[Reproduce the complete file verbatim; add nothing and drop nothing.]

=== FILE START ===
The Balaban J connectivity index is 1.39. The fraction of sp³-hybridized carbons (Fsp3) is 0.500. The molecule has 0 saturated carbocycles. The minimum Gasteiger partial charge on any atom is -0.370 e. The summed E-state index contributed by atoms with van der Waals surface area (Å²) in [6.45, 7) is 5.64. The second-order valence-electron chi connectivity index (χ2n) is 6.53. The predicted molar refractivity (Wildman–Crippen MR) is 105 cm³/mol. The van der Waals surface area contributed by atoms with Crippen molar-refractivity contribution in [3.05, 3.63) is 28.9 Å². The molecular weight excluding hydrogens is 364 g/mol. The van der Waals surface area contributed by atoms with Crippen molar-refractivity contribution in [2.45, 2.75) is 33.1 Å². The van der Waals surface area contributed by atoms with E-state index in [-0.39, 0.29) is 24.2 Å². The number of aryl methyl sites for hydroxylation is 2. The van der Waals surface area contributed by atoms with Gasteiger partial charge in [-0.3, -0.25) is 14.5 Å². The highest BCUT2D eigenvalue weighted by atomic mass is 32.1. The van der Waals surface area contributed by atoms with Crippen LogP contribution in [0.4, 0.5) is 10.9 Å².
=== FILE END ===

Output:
The Balaban J connectivity index is 1.39. The fraction of sp³-hybridized carbons (Fsp3) is 0.500. The molecule has 0 saturated carbocycles. The minimum Gasteiger partial charge on any atom is -0.370 e. The summed E-state index contributed by atoms with van der Waals surface area (Å²) in [6.45, 7) is 5.64. The second-order valence-electron chi connectivity index (χ2n) is 6.53. The predicted molar refractivity (Wildman–Crippen MR) is 105 cm³/mol. The van der Waals surface area contributed by atoms with Crippen molar-refractivity contribution in [3.05, 3.63) is 28.9 Å². The molecular weight excluding hydrogens is 364 g/mol. The van der Waals surface area contributed by atoms with Crippen molar-refractivity contribution in [2.45, 2.75) is 33.1 Å². The van der Waals surface area contributed by atoms with E-state index in [-0.39, 0.29) is 24.2 Å². The number of aryl methyl sites for hydroxylation is 2. The van der Waals surface area contributed by atoms with Gasteiger partial charge in [-0.3, -0.25) is 14.5 Å². The highest BCUT2D eigenvalue weighted by atomic mass is 32.1. The van der Waals surface area contributed by atoms with Crippen LogP contribution in [0.4, 0.5) is 10.9 Å².